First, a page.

Facing our fears, there’s courage in awareness

By Sarah Stubbs


Lately I have seen the same Halloween meme pop up on all of my social media feeds. The meme comically reads, “Instead of yelling ‘BOO,’ let’s yell something scarier this Halloween; like ‘COMMITMENT’ or ‘STUDENT LOANS.’”

While this is quite hilarious, there is a lot of truth to it. As we get older, we grow out of certain fears and begin to acquire new ones. And we can’t help but think about our fears – silly or serious – on the holiday that is all about the scary stuff.

As college students, we are most likely not scared of the things we were when we were younger. We’re not afraid of monsters living in our closets or under our beds, and we are well aware of the facts that scary movies aren’t real and neither are the haunted houses or corn mazes we pay to go to with our friends during the fall months.

What is real, though, is the fact that we are never too old to be fearful. Whether you’re afraid of commitment, rejection, spiders, real-life after graduation, dying alone, never being good enough, public speaking, checking your grades on Blackboard, or death, you’re most likely afraid of something and you are most likely not alone in that fear.

Everyone is afraid of something and the most common fear I see among my peers (besides the dark, clowns, spiders, or other silly fears we often think of first) is the fear of being inadequate. My generation has major confidence issues and I think it’s largely because of the amount of pressure we feel to be the best at everything – the best student, the best athlete, the best friend – and the fact that our lives are broadcasted everyday on social media to be judged by our friends, family, and acquaintances.

I know that most of my columns end up being largely about how our best is always enough and we should all stop feeling inadequate and stressed out all of the time. I know that these requests or demands all might start to sound cliché or like I’m beating a dead horse. Sometimes I just imagine my readers saying, “We get it, Sarah, you think we should all chill out and be happy. But it’s not all that simple, ya know?” And I know. It’s not.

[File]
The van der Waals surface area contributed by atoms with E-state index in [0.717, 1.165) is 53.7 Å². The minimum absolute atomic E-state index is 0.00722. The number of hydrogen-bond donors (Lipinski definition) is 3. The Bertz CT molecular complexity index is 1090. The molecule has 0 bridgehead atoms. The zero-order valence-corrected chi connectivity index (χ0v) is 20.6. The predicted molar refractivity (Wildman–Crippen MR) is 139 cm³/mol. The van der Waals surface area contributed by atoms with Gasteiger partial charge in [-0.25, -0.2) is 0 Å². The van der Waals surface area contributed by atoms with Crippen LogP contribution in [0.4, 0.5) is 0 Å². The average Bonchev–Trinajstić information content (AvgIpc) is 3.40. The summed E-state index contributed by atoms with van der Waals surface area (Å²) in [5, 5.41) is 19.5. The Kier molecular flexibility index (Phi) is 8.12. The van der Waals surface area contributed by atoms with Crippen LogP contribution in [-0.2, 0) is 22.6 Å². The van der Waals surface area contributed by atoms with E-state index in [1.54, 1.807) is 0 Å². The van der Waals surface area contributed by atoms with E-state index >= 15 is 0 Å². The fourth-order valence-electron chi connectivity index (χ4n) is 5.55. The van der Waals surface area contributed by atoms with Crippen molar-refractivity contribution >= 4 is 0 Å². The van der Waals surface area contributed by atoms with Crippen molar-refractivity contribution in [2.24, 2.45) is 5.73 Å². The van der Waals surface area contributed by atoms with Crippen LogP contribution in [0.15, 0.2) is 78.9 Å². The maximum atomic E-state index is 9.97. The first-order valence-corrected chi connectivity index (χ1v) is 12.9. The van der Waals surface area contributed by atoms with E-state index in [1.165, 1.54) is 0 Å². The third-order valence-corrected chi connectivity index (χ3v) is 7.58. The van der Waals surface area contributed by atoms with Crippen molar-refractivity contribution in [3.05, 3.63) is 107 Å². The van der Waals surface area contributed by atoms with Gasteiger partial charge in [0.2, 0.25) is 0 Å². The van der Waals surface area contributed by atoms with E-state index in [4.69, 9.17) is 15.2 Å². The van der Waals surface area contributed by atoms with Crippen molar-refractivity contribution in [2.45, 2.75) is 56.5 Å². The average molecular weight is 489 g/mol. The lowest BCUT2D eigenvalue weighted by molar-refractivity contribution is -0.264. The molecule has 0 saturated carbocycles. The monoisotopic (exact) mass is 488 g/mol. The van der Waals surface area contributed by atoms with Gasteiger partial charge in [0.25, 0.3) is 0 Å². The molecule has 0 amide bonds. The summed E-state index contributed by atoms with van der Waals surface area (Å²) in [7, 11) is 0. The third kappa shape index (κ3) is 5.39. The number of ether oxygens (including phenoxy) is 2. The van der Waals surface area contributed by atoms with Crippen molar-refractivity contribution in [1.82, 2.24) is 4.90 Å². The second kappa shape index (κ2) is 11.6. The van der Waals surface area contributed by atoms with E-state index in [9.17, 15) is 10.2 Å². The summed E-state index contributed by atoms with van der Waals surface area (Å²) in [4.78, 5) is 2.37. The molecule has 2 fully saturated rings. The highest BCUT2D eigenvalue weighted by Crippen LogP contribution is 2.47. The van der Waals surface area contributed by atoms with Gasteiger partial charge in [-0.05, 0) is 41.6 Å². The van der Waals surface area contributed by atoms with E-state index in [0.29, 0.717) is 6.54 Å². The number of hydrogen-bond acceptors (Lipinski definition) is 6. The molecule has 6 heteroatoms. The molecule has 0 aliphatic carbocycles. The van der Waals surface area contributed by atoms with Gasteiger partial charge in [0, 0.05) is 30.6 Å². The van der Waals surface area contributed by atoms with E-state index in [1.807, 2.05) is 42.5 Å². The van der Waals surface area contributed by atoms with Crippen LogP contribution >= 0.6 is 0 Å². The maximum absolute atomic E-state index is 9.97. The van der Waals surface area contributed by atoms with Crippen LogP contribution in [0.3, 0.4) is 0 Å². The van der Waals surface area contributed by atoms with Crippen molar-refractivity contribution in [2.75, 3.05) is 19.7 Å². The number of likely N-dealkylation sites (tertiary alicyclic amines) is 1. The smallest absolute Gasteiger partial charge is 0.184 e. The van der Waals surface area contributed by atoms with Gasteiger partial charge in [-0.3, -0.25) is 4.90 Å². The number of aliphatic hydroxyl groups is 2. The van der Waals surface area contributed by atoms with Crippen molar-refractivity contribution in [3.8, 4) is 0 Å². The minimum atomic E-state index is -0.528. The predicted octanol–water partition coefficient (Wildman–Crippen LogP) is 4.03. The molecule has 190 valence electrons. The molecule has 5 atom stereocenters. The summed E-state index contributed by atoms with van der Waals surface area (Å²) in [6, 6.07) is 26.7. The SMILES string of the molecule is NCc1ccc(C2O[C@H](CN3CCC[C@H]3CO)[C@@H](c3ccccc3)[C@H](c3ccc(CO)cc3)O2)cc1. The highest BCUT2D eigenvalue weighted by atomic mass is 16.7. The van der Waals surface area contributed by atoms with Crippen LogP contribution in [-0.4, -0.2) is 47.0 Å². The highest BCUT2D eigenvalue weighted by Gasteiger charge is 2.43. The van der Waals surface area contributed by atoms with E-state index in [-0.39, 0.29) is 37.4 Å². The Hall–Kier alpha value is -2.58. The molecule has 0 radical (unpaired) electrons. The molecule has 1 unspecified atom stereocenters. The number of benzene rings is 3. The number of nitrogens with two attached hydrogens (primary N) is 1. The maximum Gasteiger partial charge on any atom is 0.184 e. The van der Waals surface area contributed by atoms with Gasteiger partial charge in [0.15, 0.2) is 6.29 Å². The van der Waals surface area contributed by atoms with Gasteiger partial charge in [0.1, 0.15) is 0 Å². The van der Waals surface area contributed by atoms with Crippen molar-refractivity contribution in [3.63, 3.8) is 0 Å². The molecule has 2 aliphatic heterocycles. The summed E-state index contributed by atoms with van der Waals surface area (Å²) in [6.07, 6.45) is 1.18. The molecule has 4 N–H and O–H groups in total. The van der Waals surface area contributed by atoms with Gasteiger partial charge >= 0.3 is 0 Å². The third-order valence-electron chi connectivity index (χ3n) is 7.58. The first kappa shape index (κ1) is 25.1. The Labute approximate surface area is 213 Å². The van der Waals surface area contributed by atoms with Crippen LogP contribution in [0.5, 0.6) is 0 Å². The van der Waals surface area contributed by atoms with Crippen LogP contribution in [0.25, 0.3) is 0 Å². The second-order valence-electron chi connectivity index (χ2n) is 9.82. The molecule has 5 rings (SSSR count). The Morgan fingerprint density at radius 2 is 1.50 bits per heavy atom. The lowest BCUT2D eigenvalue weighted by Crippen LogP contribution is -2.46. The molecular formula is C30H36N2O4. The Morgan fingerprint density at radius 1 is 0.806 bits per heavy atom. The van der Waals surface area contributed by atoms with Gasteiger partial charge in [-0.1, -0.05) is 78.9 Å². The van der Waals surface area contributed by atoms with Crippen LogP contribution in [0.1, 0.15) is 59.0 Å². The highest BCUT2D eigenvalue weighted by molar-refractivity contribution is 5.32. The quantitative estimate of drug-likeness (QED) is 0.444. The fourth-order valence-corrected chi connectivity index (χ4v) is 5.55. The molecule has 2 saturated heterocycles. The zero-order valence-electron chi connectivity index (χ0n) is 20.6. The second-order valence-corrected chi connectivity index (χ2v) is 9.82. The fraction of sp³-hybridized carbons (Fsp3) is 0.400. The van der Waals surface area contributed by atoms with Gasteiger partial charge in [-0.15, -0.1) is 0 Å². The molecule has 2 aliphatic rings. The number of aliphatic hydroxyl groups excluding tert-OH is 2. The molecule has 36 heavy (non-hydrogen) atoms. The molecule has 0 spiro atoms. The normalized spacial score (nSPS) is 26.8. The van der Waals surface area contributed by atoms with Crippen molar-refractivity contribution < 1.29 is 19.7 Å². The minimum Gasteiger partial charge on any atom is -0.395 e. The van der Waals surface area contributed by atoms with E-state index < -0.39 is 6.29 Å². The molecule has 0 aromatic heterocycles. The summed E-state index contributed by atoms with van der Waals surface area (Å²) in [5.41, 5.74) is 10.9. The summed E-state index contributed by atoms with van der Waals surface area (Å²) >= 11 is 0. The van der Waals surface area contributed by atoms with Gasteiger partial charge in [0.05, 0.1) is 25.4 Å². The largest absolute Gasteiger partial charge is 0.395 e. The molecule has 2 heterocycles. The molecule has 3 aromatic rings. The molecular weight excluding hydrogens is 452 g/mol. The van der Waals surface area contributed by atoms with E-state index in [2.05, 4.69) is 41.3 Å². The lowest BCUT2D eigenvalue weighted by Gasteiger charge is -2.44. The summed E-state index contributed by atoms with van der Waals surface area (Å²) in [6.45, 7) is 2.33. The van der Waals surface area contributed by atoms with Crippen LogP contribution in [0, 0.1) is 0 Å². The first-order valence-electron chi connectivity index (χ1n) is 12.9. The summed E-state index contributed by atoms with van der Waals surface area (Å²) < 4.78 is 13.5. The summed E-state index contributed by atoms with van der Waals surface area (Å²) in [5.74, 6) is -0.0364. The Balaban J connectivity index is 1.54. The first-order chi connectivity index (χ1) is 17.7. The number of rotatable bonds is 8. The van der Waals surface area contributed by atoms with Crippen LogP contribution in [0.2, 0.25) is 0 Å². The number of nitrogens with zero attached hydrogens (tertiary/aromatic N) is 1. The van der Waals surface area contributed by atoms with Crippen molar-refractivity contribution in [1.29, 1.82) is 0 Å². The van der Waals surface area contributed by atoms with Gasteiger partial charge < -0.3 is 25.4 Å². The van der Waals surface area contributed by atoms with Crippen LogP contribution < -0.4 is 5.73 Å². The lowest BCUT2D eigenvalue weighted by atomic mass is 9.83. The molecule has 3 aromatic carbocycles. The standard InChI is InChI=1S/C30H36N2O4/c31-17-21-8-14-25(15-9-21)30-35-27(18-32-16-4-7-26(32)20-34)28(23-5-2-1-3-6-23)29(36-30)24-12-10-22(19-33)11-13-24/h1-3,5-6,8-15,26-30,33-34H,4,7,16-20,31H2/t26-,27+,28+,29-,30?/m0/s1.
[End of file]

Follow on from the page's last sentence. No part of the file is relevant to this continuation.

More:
If anyone’s feeling the pressure to be perfect and the looming fear of inadequacy, it’s me. But, I’m honestly not as afraid as I used to be simply because I know that I am not alone. It’s generational for sure and has a lot to do with the modern college experience. Everyone is expected to successfully juggle school, work, family, and fun all while staying happy and healthy. This is an unrealistic expectation, but we keep it nonetheless.

We all are nervous about what the future holds – even the folks who seem to have it all together. There are so many variables and rarely ever do our days go as planned. We are never as productive or focused as we could possibly be and we are never as prepared as we could possibly be for that class discussion or exam.

If Halloween is all about pretending to be someone we aren’t and getting scared straight, we might as well look at it as an opportunity to think about our real fears, too, and how we might overcome them or at least put them into perspective with the rest of our life.

Our happiness and mental health depend on it.

We will never overcome our fears if we don’t acknowledge them. Just like anything else, awareness is the first step. Once we are aware, we can analyze our fears, make a plan-of-action, and ultimately gain the inevitable confidence that courageously facing our fears creates.

And again, trust me guys, it’s all going to be OK.

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